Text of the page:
And in news closer to home, Im now almost 25 weeks, baby is still going strong, Im still (relatively) sane, and I am expecting visitors this afternoon. I am going to enjoy my last week of freedom!
And yesterday was magical. Dad spent the afternoon at my place with Inigo, and we had a lovely time together. I dont get to see him much at the moment, but I was reminded yesterday just how gorgeous he is. I have some pictures, but they are still on the camera. I might be able to get Mark to transfer them for me on the weekend so I can print some pics to take to hospital with me.
Almost a year ago, we were assessed for a green loan. Eventually, we got approval – about a week before the scheme was canceled. We just snuck in, and then signed up for solar panels. Month, and months later, the panels were installed. Now, about two weeks after the installation, today another electrician came to actually hook us up to the grid, so that the electricity we generate will start to offset what we are paying for it.
Great hospital visit today :). Baby is head down, crp is back down to 12, doctor is happy for me to stay home for an extra week, and she is starting to sound a bit more positive and supportive :). Yay!
At this point I will probably go in to hospital on or around the 21st of October.
(sorry for the dodgy update, typing is difficult, so I am just copying and pasting from facebook etc). Oh, and CRP stands for C Reactive Protein. High numbers means a possible infection, 12 is good 🙂
It’s about dads, but I think it applies to all of us. Treat your children well, because they learn their worth from how you treat them.
Please read this.
Thursday came and went in a bit of a blur, honestly. I managed not to blubber at anyone, though it was a difficult day. And then wordpress put out an update to their iPad app, and broke itself so that I can no longer blog from the iPad. And it’s taken me three days to get around to moving the laptop from the bedside table to the belly so I can update.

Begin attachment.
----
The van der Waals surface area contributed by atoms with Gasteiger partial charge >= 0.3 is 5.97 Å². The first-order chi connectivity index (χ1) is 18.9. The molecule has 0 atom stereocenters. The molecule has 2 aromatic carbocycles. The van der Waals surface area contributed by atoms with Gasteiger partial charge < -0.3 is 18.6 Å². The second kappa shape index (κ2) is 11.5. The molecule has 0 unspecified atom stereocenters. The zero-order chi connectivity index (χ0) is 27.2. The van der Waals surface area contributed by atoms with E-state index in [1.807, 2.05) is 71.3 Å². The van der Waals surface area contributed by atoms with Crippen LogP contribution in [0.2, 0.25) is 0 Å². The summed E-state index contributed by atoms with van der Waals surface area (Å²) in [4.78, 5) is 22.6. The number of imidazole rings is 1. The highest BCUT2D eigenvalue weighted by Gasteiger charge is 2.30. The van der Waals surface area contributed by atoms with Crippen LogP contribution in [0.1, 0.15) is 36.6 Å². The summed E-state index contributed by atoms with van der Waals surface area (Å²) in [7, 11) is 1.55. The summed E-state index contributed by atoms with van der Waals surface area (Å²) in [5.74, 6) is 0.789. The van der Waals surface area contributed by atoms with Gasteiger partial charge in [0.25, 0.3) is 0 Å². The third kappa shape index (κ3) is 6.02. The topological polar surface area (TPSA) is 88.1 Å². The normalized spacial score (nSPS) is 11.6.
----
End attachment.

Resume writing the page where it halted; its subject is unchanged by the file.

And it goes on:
First I did the blood/urine/blood pressure thing, and by then I was in a state because little beastie wasn’t moving. Neither of us are morning people, but it makes me anxious on Thursday mornings. I had tried to find a heartbeat with the doppler that my lovely friend Kendi loaned me, but it decided to run out of batteries before detecting a heartbeat, so by 10am I was a wreck.
I saw my dr wandering around with another patient, she asked me how I was, and I told her how stressed I was. She said she would see me as soon as she could, and it wasn’t long before she called us in and found a little heartbeat. We then went back to the waiting room to wait for the Clinical Midwifery Consultant (head of the Perinatal Support Team), and the social workers.
They apologised that I had “slipped through the cracks”, apparently the womens health unit hasn’t had a social worker since April, but they had just had a new social worker start this week, and she would most likely be taking over my “case”.
They gave me a twee handpainted box with a tiny nylon nightie, a pair of lemon yellow acrylic booties (beautifully hand knitted, but the yarn is a crime against nature), and a little booklet from SIDS and Kids with space for ultrasound pictures. Apparently it’s a “memory box” in recognition of my dead baby. The horror. But I suppose some people dig that shit.
Then the new social worker (let’s call her “Heidi”) took us upstairs to meet the neonatologist. We were ushered into a tiny store room, and the doc talked to us about all the horrible things that could happen to our baby if he is born alive. Most of it wasn’t news, but there is a rare and nasty thing that can cause brain damage because this baby is sharing a womb with his dead sibling. It’s nasty, and it’s very rare, so we won’t entertain any thoughts about that just yet.
I was also able to ask questions, so I asked about their policies on breastmilk feeding, donor milk, etc. The dr assumed I was a lactation consultant, and I decided not to correct him, as he actually started to listen to me.
So now I suppose I am as prepared as I can be for what the next few months hold. We have seen the NICU, and the size of the tiny babies there (most not much bigger than my outstretched hand), and am pleased to see that the babies have stylin’ Hawaiian shirts as part of the laundry rotation.
My new social worker is going to meet with me every time I go in to the hospital from now on, and when I move in as a resident they will do everything they can to smooth the transition for me. Just over 2 weeks of relative freedom left.